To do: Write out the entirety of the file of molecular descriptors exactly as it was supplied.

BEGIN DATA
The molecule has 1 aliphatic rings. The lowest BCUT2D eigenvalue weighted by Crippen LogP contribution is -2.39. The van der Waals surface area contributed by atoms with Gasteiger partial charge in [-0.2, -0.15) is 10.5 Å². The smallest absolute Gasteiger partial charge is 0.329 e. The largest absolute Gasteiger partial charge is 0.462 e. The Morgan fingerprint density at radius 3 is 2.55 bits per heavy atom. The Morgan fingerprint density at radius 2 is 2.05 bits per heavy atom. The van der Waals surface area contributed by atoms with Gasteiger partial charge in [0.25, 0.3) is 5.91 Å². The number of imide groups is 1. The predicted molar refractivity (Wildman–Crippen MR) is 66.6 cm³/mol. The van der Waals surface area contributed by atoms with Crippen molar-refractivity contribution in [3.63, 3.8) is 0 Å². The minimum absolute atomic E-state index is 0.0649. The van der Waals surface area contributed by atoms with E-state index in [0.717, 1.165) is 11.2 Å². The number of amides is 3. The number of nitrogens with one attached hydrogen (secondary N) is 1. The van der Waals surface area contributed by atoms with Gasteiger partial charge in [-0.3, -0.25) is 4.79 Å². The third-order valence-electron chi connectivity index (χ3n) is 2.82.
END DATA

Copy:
The molecule has 1 aliphatic rings. The lowest BCUT2D eigenvalue weighted by Crippen LogP contribution is -2.39. The van der Waals surface area contributed by atoms with Gasteiger partial charge in [-0.2, -0.15) is 10.5 Å². The smallest absolute Gasteiger partial charge is 0.329 e. The largest absolute Gasteiger partial charge is 0.462 e. The Morgan fingerprint density at radius 3 is 2.55 bits per heavy atom. The Morgan fingerprint density at radius 2 is 2.05 bits per heavy atom. The van der Waals surface area contributed by atoms with Gasteiger partial charge in [0.25, 0.3) is 5.91 Å². The number of imide groups is 1. The predicted molar refractivity (Wildman–Crippen MR) is 66.6 cm³/mol. The van der Waals surface area contributed by atoms with Crippen molar-refractivity contribution in [3.63, 3.8) is 0 Å². The minimum absolute atomic E-state index is 0.0649. The van der Waals surface area contributed by atoms with E-state index in [0.717, 1.165) is 11.2 Å². The number of amides is 3. The number of nitrogens with one attached hydrogen (secondary N) is 1. The van der Waals surface area contributed by atoms with Gasteiger partial charge in [-0.3, -0.25) is 4.79 Å². The third-order valence-electron chi connectivity index (χ3n) is 2.82.